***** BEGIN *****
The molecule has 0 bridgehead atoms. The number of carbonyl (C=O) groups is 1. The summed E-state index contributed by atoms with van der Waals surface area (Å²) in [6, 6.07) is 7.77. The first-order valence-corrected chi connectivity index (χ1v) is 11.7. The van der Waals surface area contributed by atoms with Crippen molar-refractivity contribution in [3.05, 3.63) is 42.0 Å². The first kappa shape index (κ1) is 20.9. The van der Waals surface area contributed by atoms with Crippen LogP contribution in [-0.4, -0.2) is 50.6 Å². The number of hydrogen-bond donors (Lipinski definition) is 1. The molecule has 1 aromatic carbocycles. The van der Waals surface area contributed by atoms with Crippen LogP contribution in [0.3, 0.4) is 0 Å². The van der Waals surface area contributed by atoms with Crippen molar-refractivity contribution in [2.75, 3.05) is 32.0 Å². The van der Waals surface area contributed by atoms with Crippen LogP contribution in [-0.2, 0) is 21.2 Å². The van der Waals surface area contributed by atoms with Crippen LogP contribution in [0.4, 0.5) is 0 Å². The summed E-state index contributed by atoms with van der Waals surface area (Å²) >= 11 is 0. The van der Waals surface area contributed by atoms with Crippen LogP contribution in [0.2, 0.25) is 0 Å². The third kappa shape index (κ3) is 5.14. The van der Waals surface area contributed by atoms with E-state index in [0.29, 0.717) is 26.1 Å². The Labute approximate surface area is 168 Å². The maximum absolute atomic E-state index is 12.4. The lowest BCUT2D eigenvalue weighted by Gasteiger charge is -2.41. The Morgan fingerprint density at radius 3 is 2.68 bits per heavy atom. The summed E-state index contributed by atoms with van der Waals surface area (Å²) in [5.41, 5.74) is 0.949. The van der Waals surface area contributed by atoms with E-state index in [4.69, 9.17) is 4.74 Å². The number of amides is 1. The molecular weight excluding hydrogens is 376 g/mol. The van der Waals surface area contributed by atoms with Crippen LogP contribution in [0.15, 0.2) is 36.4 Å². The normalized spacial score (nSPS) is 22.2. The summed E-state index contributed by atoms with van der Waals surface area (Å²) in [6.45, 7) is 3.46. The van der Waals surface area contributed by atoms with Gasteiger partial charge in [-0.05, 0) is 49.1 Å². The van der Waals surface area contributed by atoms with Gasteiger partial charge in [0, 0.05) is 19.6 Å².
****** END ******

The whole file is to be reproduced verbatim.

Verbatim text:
The molecule has 0 bridgehead atoms. The number of carbonyl (C=O) groups is 1. The summed E-state index contributed by atoms with van der Waals surface area (Å²) in [6, 6.07) is 7.77. The first-order valence-corrected chi connectivity index (χ1v) is 11.7. The van der Waals surface area contributed by atoms with Crippen molar-refractivity contribution in [3.05, 3.63) is 42.0 Å². The first kappa shape index (κ1) is 20.9. The van der Waals surface area contributed by atoms with Crippen LogP contribution in [-0.4, -0.2) is 50.6 Å². The number of hydrogen-bond donors (Lipinski definition) is 1. The molecule has 1 aromatic carbocycles. The van der Waals surface area contributed by atoms with Crippen LogP contribution in [0.3, 0.4) is 0 Å². The van der Waals surface area contributed by atoms with Crippen molar-refractivity contribution in [2.75, 3.05) is 32.0 Å². The van der Waals surface area contributed by atoms with Crippen LogP contribution in [-0.2, 0) is 21.2 Å². The van der Waals surface area contributed by atoms with Crippen LogP contribution in [0.4, 0.5) is 0 Å². The summed E-state index contributed by atoms with van der Waals surface area (Å²) >= 11 is 0. The van der Waals surface area contributed by atoms with Crippen LogP contribution in [0.2, 0.25) is 0 Å². The third kappa shape index (κ3) is 5.14. The van der Waals surface area contributed by atoms with E-state index in [0.29, 0.717) is 26.1 Å². The Labute approximate surface area is 168 Å². The maximum absolute atomic E-state index is 12.4. The lowest BCUT2D eigenvalue weighted by Gasteiger charge is -2.41. The Morgan fingerprint density at radius 3 is 2.68 bits per heavy atom. The summed E-state index contributed by atoms with van der Waals surface area (Å²) in [5.41, 5.74) is 0.949. The van der Waals surface area contributed by atoms with E-state index in [4.69, 9.17) is 4.74 Å². The number of amides is 1. The molecular weight excluding hydrogens is 376 g/mol. The van der Waals surface area contributed by atoms with Crippen LogP contribution in [0.15, 0.2) is 36.4 Å². The normalized spacial score (nSPS) is 22.2. The summed E-state index contributed by atoms with van der Waals surface area (Å²) in [6.45, 7) is 3.46. The van der Waals surface area contributed by atoms with Gasteiger partial charge in [-0.05, 0) is 49.1 Å². The van der Waals surface area contributed by atoms with Gasteiger partial charge in [0, 0.05) is 19.6 Å².